Unlike mom's exposures, dad's exposures do not appear to cause birth defects. They can, however, damage a man's sperm quality, causing fertility problems and miscarriage. Some exposures may cause genetic changes in sperm that may increase the risk of childhood cancer. Cancer treatments, like chemotherapy and radiation, can seriously alter sperm, at least for a few months post treatment. Some men choose to bank their sperm to preserve its integrity before they receive treatment. If you have a question about a specific exposure, contact the Organization of Teratology Information Specialists at www.otispregnancy.org.
Can Rh factor affect my baby?
The Rh factor may be a problem if mom is Rh-negative but dad is Rh-positive. If dad is Rh-negative, there is no risk.
If your baby gets her Rh-positive factor from dad, your body may believe that your baby's red blood cells are foreign elements attacking you. Your body may make antibodies to fight them. This is called sensitization.
If you're Rh-negative, you can get shots of Rh immune globulin (RhIg) to stop your body from attacking your baby. It's best to get these shots at 28 weeks of pregnancy and again within 72 hours of giving birth if a blood test shows that your baby is Rh-positive. You won't need anymore shots after giving birth if your baby is Rh-negative. You should also get a shot after certain pregnancy exams like an amniocentesis, a chorionic villus sampling or an external cephalic version (when your provider tries to turn a breech-position baby head down before labor). You'll also want to get the shot if you have a miscarriage, an ectopic pregnancy or suffer abdominal trauma.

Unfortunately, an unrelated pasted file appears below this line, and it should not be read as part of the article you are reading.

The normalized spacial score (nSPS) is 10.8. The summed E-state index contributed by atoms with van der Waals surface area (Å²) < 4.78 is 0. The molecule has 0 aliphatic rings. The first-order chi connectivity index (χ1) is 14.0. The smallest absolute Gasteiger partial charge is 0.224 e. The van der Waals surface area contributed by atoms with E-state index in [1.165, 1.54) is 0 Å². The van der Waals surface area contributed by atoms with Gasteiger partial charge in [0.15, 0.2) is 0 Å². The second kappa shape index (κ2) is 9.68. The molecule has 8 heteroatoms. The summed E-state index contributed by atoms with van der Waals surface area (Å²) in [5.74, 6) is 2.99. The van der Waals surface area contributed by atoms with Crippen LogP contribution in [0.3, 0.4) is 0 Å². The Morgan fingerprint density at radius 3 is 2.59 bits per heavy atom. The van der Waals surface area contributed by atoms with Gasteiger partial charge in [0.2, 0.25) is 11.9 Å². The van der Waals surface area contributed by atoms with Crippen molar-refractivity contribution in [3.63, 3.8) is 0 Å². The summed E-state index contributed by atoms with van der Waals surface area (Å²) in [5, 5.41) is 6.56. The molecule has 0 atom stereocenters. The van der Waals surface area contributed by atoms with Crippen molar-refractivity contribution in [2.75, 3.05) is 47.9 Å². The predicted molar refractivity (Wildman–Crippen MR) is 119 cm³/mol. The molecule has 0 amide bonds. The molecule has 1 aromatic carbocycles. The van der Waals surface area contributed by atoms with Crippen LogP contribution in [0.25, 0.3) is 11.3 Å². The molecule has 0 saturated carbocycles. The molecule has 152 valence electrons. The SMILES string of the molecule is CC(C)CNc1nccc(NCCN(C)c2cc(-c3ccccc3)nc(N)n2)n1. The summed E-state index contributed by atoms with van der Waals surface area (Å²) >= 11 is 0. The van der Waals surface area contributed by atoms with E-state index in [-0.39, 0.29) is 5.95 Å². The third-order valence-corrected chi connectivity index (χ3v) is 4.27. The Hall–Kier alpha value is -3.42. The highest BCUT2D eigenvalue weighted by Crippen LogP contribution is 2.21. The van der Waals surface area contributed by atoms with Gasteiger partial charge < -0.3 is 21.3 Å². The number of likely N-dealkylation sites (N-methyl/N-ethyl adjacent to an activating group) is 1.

Does cleft lip or cleft palate cause dental problems?
A cleft lip or cleft palate that extends into the upper gums (where top teeth develop) can cause your baby to have certain dental problems, including:
- Missing teeth
- Too many teeth
- Oddly shaped teeth
- Teeth that are out of position around the cleft
Every baby with a cleft lip or palate should get regular dental checkups by a dentist with experience taking care of children with oral clefts. Dental problems caused by cleft lip or palate usually can be fixed. If needed, your baby can get ongoing care by a team of experts, including:
- A dentist
- An orthodontist to move teeth using braces
- An oral surgeon to reposition parts of the upper jaw, if needed, and to fix the cleft
See also: Cleft lip and cleft palate
Does cleft lip or cleft palate cause ear problems?
Cleft lip does not cause ear problems.
Babies with cleft palate, however, are more likely than other babies to have ear infections and, in some cases, hearing loss. This is because cleft palate can cause fluid to build up in your baby’s middle ear. The fluid can become infected and cause fever and earache. If fluid keeps building up with or without infection, it can cause mild to moderate hearing loss.
Without treatment , hearing loss can affect your baby’s language development and may become permanent.
With the right care, this kind of hearing loss is usually temporary. Your baby’s provider may recommend:
- Having your baby’s ears checked regularly for fluid buildup
- Medicines for treating fluid buildup and ear infections
- Ear tubes if your baby has fluid in his ears over and over again. Ear tubes are tiny tubes that are inserted into the eardrum to drain the fluid and help prevent infections.
See also: Cleft lip and cleft palate
Does cleft lip or cleft palate cause problems with breastfeeding?